Train services a big relief as travellers troop back to city

The Kisumu- Nairobi MGR train making its way at Fort Tenan station in Kericho county on December 22, 2022. [Collins Oduor, Standard]

Several people were yesterday making frantic efforts to get means of transport back to Nairobi and other destinations after spending the Christmas holiday upcountry.

With transport costs still skyrocketing, a number of passengers resorted to using the train plying the Kisumu-Nairobi route.

The train had been scheduled to leave the lakeside city at 6.30 pm yesterday but was already fully booked by noon.

A spot check by The Standard at the Kisumu Railway station established that some passengers were already making inquiries on the availabilities of trains to take them back to Nairobi.

Joseph Opiyo, a mechanic in Kitengela who had travelled upcountry to celebrate Christmas with his family in Nyahera said that he was planning to travel back to Nairobi by train.

"It is slightly cheaper than what the buses are charging," said Opiyo.

With a fee of only Sh600 per trip from Kisumu and Nairobi, the train has come to the rescue of thousands who had travelled for Christmas.

At the main bus park, several families were also looking for means of transport back to Nairobi even as the cost of travel remained high. Most Public Service Vehicles were charging between Sh1,400 and Sh2,000.

Most of the major bus companies plying the Western Kenya route were already fully booked including their scheduled night trips.

A number of shuttles that operate between Kisumu and Nairobi told The Standard that the high passenger season has increased their income.

"Unlike other days when we have to wait for more than two hours to get passengers to occupy all seats, the current high number of passengers has seen us take even 30 minutes," said Maurice Mwaniki, a driver of a shuttle.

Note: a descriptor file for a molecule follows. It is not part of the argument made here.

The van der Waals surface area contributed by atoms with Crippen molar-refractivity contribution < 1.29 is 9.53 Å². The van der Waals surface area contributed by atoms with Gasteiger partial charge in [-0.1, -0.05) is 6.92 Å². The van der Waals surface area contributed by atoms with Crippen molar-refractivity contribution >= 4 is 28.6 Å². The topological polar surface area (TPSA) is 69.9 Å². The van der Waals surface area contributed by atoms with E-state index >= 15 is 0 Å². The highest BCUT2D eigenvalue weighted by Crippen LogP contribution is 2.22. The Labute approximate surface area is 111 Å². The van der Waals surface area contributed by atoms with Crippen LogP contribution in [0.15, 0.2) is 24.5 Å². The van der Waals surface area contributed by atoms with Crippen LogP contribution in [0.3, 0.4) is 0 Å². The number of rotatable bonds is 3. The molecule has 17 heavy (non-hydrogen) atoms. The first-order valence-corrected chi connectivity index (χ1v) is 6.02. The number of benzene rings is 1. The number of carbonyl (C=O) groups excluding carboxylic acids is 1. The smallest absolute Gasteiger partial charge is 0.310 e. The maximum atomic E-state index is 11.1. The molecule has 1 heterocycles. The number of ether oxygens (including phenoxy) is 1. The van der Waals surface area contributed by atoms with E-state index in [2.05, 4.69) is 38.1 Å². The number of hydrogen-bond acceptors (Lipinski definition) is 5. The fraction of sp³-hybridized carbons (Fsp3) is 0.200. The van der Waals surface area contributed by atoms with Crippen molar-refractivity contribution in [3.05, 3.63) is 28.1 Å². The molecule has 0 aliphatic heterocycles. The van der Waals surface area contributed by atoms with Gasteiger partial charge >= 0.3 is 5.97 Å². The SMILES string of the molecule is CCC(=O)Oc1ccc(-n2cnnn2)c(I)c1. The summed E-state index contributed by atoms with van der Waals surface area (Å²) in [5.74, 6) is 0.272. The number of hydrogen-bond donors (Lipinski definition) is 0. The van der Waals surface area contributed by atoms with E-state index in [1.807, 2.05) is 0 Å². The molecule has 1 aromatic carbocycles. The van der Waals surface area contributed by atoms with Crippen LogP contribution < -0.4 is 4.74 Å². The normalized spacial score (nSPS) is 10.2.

At the Kisumu bus park, a number of matatus that normally ply estate routes in Nairobi had shifted base to make a kill of the high season to net passengers travelling back to the capital.

Travellers from Kitale to Eldoret and Nairobi spent many hours to get to their destinations due to lack of transport.

Operators said they were overwhelmed by the huge volumes.

Travellers to Eldoret and Nairobi had to wait between two and three hours to board matatus.

Although fares remained the same, travellers had to spend several hours at the bus stage before proceeding to their next destination.

Kangaroo and North Rift shuttles which ply between Kitale, Eldoret, and Nairobi maintained their usual fares.

From Kitale to Eldoret, passengers were being charged Sh250 while those to Nairobi paid Sh1,500.

North rift, Northway's and Kangaroo shuttle charged the usual fare of Sh1,500 from Kitale to Nairobi.

Unlike in previous years, PSV operators charged fairly.

Trans Nzoia Governor George Natembeya lauded the operators on the standard fares to save Kenyans from exploitation.

"It is encouraging that PSV operators have not hiked the fare to exploit Kenyans. This is a good gesture," said Natembeya.

At Nakuru City, it was calm as there were no traffic jams or stranded passengers. The few passengers who were in the city say they had anticipated that many passengers would be travelling back yesterday.

In the Central Region, efforts by police to end traffic snarl during the festive season have been commended.

Central Region Police Commander Lydia Ligami said police deployed along the highways managed to end the traffic jams.

Speaking at Murang'a County while supervising police controlling vehicles along the Thika-Kenol section of the highway, she said they have deployed enough police to control traffic during the festive season.

"The issues on overlapping have been resolved due to the presence of the police officers along the highways," she said.

[Reports by Harold Odhiambo, Osinde Obare, Boniface Gikandi and Amos Kiarie and Daniel Chege]

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